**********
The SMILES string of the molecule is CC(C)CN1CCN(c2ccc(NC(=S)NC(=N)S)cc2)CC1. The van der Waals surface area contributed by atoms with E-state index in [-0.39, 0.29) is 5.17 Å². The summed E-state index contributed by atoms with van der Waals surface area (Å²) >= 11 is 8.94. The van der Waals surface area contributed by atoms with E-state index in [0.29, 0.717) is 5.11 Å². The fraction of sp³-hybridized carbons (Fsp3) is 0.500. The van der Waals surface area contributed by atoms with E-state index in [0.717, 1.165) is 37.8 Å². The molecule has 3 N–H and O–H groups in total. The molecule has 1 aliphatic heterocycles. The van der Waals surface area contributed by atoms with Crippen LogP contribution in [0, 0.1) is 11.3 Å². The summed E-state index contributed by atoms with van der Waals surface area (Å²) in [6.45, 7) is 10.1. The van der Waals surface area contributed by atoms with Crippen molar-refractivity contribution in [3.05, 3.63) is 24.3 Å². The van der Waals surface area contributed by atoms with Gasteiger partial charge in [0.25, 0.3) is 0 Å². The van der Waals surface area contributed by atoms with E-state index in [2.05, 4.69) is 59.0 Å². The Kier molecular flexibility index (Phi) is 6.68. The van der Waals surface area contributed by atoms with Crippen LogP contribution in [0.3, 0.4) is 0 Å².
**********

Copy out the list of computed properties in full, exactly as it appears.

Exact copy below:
The SMILES string of the molecule is CC(C)CN1CCN(c2ccc(NC(=S)NC(=N)S)cc2)CC1. The van der Waals surface area contributed by atoms with E-state index in [-0.39, 0.29) is 5.17 Å². The summed E-state index contributed by atoms with van der Waals surface area (Å²) >= 11 is 8.94. The van der Waals surface area contributed by atoms with E-state index in [0.29, 0.717) is 5.11 Å². The fraction of sp³-hybridized carbons (Fsp3) is 0.500. The van der Waals surface area contributed by atoms with E-state index in [0.717, 1.165) is 37.8 Å². The molecule has 3 N–H and O–H groups in total. The molecule has 1 aliphatic heterocycles. The van der Waals surface area contributed by atoms with Crippen LogP contribution in [0, 0.1) is 11.3 Å². The summed E-state index contributed by atoms with van der Waals surface area (Å²) in [6.45, 7) is 10.1. The van der Waals surface area contributed by atoms with Crippen molar-refractivity contribution in [3.05, 3.63) is 24.3 Å². The van der Waals surface area contributed by atoms with Gasteiger partial charge in [0.25, 0.3) is 0 Å². The van der Waals surface area contributed by atoms with E-state index in [2.05, 4.69) is 59.0 Å². The Kier molecular flexibility index (Phi) is 6.68. The van der Waals surface area contributed by atoms with Crippen LogP contribution in [0.3, 0.4) is 0 Å².